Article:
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Making Unbundled Legal Services More Accessible for British Columbians

by People’s Law School

You may have heard of  “unbundling”—a new way for people to hire and work with a lawyer. Traditionally, a person hires a lawyer to handle every part of a matter. With unbundling, a client and lawyer can pick and choose what parts the lawyer handles, and which parts the client handles. Because the lawyer only does some of the work, it can be much more affordable than hiring a lawyer in the traditional way. 

Unbundling has been legal in BC since 2008, but until now, it’s been hard to find practical information about how it works.

This spring, People’s Law School launched Unbundled Legal Services, a website that explains unbundling for the public. It’s your definitive source for user-friendly information on unbundled legal services for family cases in BC. You can also find it on Clicklaw.

Here’s what you’ll find on Unbundled Legal Services:

  • A quiz that helps people decide if unbundling is a good fit for their situation
  • A link to list of lawyers who offer unbundled family law services in BC
  • Instructions on how to start working on an unbundled legal matter
  • Lots of great, practical tips for working with a lawyer 

Help up spread the word 

Unbundling is an emerging idea that needs support. If you want to tell people about unbundling, share the site with them—or order our pamphlet, free of charge, at https://www.crownpub.bc.ca/Product/Listing/17437_People-s-Law-School

For lawyers

If you’re a family lawyer, check out the following resources:

  • Unbundling Your Family Law Practice – a webinar recording. The presenters JP Boyd, Zahra Jimale and Kari Boyle provided practical tips on providing unbundled services to your clients and helped you to explore the BC Family Law Unbundling Roster, the Family Law Unbundling Toolkit, and other resources.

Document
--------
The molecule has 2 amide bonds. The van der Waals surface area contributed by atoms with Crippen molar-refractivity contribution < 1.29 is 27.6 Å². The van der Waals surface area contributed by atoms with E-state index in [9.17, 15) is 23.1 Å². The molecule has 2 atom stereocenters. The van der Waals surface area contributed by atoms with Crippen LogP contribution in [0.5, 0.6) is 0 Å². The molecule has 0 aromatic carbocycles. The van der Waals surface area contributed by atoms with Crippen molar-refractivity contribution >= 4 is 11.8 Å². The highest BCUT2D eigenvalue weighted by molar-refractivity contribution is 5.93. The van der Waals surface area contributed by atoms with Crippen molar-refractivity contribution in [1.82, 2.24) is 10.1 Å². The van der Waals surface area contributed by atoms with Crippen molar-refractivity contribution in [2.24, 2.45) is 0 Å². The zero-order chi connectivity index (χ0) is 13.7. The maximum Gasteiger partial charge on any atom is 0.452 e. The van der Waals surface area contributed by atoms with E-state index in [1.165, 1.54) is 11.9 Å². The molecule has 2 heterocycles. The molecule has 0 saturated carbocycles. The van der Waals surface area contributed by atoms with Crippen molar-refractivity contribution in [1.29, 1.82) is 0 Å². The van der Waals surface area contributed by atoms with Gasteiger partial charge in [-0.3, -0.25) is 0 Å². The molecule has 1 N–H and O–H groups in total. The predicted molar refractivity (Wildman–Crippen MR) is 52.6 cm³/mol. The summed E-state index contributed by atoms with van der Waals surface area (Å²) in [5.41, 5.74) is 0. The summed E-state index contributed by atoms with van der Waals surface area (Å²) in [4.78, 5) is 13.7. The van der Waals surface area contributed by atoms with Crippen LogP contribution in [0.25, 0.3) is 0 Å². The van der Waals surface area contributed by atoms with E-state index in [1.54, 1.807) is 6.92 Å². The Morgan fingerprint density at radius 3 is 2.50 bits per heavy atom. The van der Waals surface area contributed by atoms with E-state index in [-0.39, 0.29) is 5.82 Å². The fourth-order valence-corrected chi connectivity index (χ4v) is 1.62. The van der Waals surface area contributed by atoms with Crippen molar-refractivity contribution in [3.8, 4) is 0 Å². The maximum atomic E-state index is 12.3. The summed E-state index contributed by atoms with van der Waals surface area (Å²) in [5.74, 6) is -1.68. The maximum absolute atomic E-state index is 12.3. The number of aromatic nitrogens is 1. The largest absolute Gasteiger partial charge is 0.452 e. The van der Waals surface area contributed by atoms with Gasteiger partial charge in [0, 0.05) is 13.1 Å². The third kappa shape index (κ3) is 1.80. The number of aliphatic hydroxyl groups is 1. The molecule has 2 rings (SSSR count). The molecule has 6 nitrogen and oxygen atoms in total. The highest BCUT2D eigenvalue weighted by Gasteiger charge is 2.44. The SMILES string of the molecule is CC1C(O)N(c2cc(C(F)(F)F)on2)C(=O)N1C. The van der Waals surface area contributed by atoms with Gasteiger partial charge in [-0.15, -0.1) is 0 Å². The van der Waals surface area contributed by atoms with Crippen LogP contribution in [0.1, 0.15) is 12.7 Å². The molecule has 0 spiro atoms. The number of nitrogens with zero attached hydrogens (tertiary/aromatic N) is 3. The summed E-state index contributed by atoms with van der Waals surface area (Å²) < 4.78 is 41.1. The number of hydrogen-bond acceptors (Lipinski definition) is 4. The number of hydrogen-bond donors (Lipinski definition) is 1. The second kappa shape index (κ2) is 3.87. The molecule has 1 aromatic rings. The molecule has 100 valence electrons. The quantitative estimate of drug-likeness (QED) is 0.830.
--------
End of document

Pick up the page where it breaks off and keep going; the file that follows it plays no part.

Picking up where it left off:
• Family Law Unbundling Toolkit. Access the Family Lawyer Toolkit and get information about unbundling, helpful retainer letter templates, checklists, flowcharts, and more.

About People’s Law School

People's Law School's logo

Founded in 1972, People’s Law School is a non-profit society dedicated to making the law accessible to everyone. We provide free education and information to help people effectively deal with the legal problems of daily life.

Our resources are available in a variety of formats to meet the needs of people: on the web and other digital platforms, in booklets and longer-format publications, and through classes in communities around BC.

Stay informed:

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Helping Clients with Going to BC Provincial Court? This One’s for You

Do you refer clients to resources about small claims, family court, or criminal court? Clicklaw has updated the handouts that could help you share these key resources. Check out the Provincial Court Resources for Everyone.

Where to get them & what’s new

Follow the links below, click “Download PDF handout”, then print & distribute the handouts:

  • Family Court: bit.ly/clicklawpcf (the new Family Law in BC website added)
  • Small Claims: bit.ly/clicklawpcs (the new Guide to Small Claims Court from BC Provincial Court added)
  • Criminal Court: bit.ly/clicklawpcc (details for criminal law resources from LSS and JES updated)

The handouts give a brief overview of the resources and direct readers to the short URL (bit.ly) given at the bottom of the page. The links resolve to Clicklaw’s Common Questions pages for more details.

Please share with your clients to help them better understand the court process.

New Small Claims Court Guide

Logo of BC Provincial Court

The handouts also include some great resources from the BC Provincial Court, including the new Small Claims Court Guide. Using a fictional sample problem, it explains the Small Claims Court process and includes claimants’ guide, defendants’ guide, and sample documents for both. Read more about it from BC Provincial Court’s eNews.

Background

In 2015, we worked with the BC Provincial Court and the Clicklaw Steering Committee to create three special Common Questions pages and handouts. The intention was to guide Self-Represented Litigants to resources specific to Family Court, Criminal Court and Small Claims Court. We have updated the handouts throughout the years, with help from our contributors.

Acknowledgement

Thank you to everyone who made this happen. This July 2019 version is based on recent feedback from our contributors at the BC Provincial Court, Justice Education Society, Legal Services Society, and People’s Law School.

Send us feedback

Have you used any of them with your clients? Have any comments you’d like to share? We’d love to hear from you. Email us.

Stay informed:

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